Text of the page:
Ariel Investments Revs its Engine in International Speedway
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At the end of August, Ariel Investments reported a position of 2.8 million shares in International Speedway Corporation (NASDAQ: ISCA), which gave it 11% of the shares outstanding. Apparently, over the past couple months the fund, which is managed by John Rogers (find more stocks owned by Ariel Investments), has decided to get more aggressive on the provider of motor sports entertainment; a more recent filing shows it owning 4.5 million shares of stock in the company. This gives it nearly 17% ownership. The stock rose in the month of September but dropped in early October after the company announced that it had missed earnings targets in the fiscal quarter ending in August.
Revenue fell 23% higher in that quarter (the third of its fiscal year, which ends in November) compared to the same period last year. Expenses fell, but at a slower rate, so earnings per share for the quarter came out to a loss of 2 cents. The 64 cents per share that International Speedway Corporation earned in total for the first nine months of the year was down from the 90 cents of EPS at the same point last year. It also annualizes to a P/E multiple of 29, demonstrating that the market expects solid earnings growth over the next few years (indicating that while last quarter was good, it was not enough to justify what the stock price had been at that time). The forward P/E is 15, suggesting that investors might not have much patience.
Joining Ariel in International Speedway at the end of June were David Dreman’s Dreman Value Management and Chuck Royce’s Royce & Associates. Dreman reported owning 1.3 million shares, which was about even with what the fund had owned at the beginning of April, while Royce cut its stake slightly over the course of the second quarter to about 890,000 shares. We’d note that in terms of market value this didn’t represent a large share of either fund’s portfolio (see David Dreman's and Chuck Royce's favorite stocks). The stock is also widely shorted, with the most recent data showing 20% of the float held short.
There are a few different types of companies that can be compared to International Speedway. One group would be cinemas, such as Regal Entertainment Group (NYSE: RGC) and Cinemark Holdings (NYSE: CNK). These companies’ stocks are priced about even with International Speedway’s on a forward basis, with P/Es in the 15-17 range. However, their businesses have been more stable in recent quarters, with earnings in the last quarter within 5% of the figure from the third quarter of 2011. These two companies also pay good dividend yields. We would note that there is very high short interest at Regal, but overall these peers seem more attractive.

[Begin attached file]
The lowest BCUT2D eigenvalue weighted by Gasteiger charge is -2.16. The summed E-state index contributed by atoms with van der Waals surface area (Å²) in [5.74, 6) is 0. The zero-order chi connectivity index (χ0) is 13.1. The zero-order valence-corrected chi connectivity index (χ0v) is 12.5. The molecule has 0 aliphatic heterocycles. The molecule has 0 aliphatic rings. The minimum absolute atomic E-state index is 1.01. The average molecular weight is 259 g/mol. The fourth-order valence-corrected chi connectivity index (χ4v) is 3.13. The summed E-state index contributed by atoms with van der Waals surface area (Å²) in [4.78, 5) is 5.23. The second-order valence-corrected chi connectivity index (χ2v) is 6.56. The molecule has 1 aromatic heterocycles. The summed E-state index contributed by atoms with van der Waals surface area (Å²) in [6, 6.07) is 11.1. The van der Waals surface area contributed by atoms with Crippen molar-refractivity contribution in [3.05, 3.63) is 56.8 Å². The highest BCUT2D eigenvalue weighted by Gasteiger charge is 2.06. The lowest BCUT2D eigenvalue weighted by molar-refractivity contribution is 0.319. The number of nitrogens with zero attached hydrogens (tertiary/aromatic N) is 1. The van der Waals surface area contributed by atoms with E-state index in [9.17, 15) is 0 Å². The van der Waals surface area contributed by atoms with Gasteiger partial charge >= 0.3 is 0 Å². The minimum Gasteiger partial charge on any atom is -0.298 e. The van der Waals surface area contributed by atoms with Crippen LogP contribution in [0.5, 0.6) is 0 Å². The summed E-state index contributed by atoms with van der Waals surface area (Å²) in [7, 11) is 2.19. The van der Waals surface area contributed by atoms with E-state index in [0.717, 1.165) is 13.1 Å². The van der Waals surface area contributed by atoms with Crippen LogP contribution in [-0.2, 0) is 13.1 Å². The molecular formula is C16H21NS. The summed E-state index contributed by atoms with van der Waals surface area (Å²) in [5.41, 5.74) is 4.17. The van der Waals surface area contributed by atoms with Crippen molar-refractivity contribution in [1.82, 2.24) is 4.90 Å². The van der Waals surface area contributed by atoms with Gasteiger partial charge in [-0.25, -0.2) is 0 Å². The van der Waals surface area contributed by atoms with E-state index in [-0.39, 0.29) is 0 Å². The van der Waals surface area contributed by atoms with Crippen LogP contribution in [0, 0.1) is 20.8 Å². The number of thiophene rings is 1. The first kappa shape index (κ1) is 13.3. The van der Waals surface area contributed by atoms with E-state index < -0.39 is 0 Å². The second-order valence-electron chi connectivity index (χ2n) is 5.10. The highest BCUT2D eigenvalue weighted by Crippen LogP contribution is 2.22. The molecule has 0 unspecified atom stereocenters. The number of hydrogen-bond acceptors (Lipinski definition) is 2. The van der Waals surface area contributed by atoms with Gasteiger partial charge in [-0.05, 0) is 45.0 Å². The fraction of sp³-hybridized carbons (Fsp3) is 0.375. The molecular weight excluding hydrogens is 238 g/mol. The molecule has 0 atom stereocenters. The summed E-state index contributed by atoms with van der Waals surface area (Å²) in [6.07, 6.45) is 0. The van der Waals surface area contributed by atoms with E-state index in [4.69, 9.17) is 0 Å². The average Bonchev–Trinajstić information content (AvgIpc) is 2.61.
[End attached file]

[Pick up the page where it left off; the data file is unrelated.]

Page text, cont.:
We’d also look at horseracing track operator Churchill Downs (NASDAQ: CHDN) and gaming services company Scientific Games Corp (NASDAQ: SGMS). Churchill Downs trades at 16 times earnings on both a trailing and a forward basis, with sell-side analysts expecting little change in net income next year. Earnings were down 70% in the third quarter versus Q3 2011, though the top line was roughly unchanged. We think that we’d avoid the stock until it shows that it can stabilize. Scientific Games carries a forward P/E multiple of 22 and is actually unprofitable on a trailing basis; with sales not looking particularly good, we don’t think that it’s a good stock to buy either.
Churchill Downs and Scientific Games look like poor companies to invest in, but International Speedway doesn’t seem much better so we’re not sure why Ariel is so excited about the company. It is quite expensive relative to its recent earnings, and it seems like cinemas might offer considerably better value.
This article is written by Matt Doiron and edited by Meena Krishnamsetty. They don't own shares in any of the stocks mentioned in this article. The Motley Fool has no positions in the stocks mentioned above. Motley Fool newsletter services recommend International Speedway. Try any of our Foolish newsletter services free for 30 days. We Fools may not all hold the same opinions, but we all believe that considering a diverse range of insights makes us better investors. The Motley Fool has a disclosure policy.If you have questions about this post or the Fool’s blog network, click here for information.